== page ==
How Well Do You Know Baryshnikov, Ballet's Renaissance Man? Test Your Knowledge!

Photo by Martha Swope, courtesy of Billy Rose Theatre Division, the New York Public Library for the Performing Arts

Mikhail Nikolaevitch Baryshnikov is one of the greatest male ballet dancers of all time, ranked with Vaslav Nijinsky and Rudolf Nureyev. Hailed for his performances with American Ballet Theatre in the 1970s and '80s, Baryshnikov has had a wide-ranging career, spanning the realms of choreography, performance, direction, film, television and theater.


After training at the Vaganova School in Leningrad and performing with the Kirov Ballet, he famously defected to the West in 1974. He soon joined ABT, wowing ballet enthusiasts with his performances alongside partners Natalia Makarova and Gelsey Kirkland. His magnetic presence, brilliant dramatic interpretations and near-perfect technique quickly made him a star. He had the deep demi-plié, elegant lines and ballon required for an expert classicist, yet was chameleon-like in his ability to embody different choreographic styles, regal or provocative.

In 1978 he left ABT to join New York City Ballet, though he returned nearly two years later to become ABT's artistic director. During his decade-long tenure, he revived beloved classics and commissioned new work from choreographers such as Merce Cunningham and José Limón.

He also pursued an acting career, on both stage and screen, starring in The Turning Point (1977) with Shirley MacLaine and White Nights (1985) with Gregory Hines.

Today, the 69-year-old Baryshnikov serves as artistic director of the Baryshnikov Arts Center in New York City, which he founded in 2005 as a gathering and creative space for dancers and other artists.Though best known for his virtuosic dancing,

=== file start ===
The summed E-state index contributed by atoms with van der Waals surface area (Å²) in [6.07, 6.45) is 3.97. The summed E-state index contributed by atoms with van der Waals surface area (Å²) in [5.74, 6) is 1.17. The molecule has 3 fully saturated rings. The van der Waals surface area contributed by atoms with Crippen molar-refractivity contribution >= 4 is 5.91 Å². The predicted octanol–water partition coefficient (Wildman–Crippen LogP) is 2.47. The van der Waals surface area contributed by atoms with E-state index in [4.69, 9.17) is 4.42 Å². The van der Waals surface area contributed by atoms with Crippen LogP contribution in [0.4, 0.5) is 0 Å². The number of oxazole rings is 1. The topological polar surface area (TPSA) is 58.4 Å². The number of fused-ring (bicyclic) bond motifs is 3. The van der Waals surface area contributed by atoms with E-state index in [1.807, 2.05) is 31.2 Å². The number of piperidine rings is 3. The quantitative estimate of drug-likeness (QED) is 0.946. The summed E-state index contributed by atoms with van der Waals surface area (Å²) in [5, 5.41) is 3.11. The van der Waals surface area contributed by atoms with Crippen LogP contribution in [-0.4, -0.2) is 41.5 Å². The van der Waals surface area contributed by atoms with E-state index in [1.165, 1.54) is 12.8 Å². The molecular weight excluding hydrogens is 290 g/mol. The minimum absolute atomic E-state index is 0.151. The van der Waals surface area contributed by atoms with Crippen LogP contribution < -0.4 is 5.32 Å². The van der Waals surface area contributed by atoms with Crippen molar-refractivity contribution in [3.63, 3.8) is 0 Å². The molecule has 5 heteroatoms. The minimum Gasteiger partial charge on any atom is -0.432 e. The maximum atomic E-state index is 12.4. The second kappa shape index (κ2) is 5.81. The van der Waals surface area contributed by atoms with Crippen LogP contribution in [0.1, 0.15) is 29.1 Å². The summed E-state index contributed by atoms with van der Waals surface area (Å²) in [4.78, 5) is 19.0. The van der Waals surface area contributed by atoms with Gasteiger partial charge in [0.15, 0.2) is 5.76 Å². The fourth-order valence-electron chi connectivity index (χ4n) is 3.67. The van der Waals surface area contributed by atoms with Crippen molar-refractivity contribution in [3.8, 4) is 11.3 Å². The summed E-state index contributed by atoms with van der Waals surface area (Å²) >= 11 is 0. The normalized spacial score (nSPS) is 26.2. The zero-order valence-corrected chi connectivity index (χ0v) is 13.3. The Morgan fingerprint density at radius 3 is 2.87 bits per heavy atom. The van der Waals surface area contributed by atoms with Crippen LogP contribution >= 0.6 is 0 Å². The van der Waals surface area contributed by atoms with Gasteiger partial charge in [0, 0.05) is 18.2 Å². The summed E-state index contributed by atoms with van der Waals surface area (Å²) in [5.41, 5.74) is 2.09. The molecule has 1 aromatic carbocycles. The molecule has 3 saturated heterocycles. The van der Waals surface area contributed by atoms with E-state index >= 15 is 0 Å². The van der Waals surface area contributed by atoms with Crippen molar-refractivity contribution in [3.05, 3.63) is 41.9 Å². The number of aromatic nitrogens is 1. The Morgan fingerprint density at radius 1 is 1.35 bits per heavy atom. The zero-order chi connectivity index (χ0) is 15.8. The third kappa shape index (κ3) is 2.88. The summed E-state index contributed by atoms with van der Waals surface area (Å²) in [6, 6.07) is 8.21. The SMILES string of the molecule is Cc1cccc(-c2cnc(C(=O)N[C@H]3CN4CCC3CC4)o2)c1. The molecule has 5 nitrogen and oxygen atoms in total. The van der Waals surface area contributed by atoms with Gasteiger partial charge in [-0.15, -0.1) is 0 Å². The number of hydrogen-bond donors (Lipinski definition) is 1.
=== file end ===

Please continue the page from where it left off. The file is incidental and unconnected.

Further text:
Baryshnikov also choreographed, acted, curated and directed throughout his career:

  • Push Comes to Shove (1976) Choreographed by Twyla Tharp to showcase Baryshnikov shortly after his arrival at ABT, this jazzy showstopper set to ragtime and Haydn highlighted his versatility against Tharp's personal quirky vocabulary. Off-balance turns, lightning-quick directional changes, complex musical phrasing and fleeting moments of pedestrian movement provided him with the challenge he was craving prior to his defection.

  • The Nutcracker (1976) Baryshnikov conceived, choreographed and directed this production of The Nutcracker for ABT. His darker, more psychologically driven version portrayed Clara as a young girl on the cusp of womanhood and beefed up the roles of the Nutcracker Prince (which he danced) and Drosselmeyer. It was adapted for television in 1977, with Baryshnikov and Gelsey Kirkland in the lead roles.

  • White Nights (1985) For this feature film, Baryshnikov, as a Russian dancer/expat, acted and danced alongside tap star Gregory Hines. In one of the most famous scenes of the film—and Baryshnikov's career—Hines' character bets Baryshnikov 11 rubles that he can't perform an 11-rotation pirouette, to which Baryshnikov responds by executing all 11 turns flawlessly.
Did You Know?
  • Baryshnikov received an Academy Award nomination for Best Actor in a Supporting Role for his performance as a Russian dancer and heartthrob in The Turning Point (1977).
  • Though arguably one of the most famous dancers ever, Baryshnikov may be better known by the masses for his role as Russian artist Aleksandr Petrovsky in the last season of the hit HBO series "Sex and the City."
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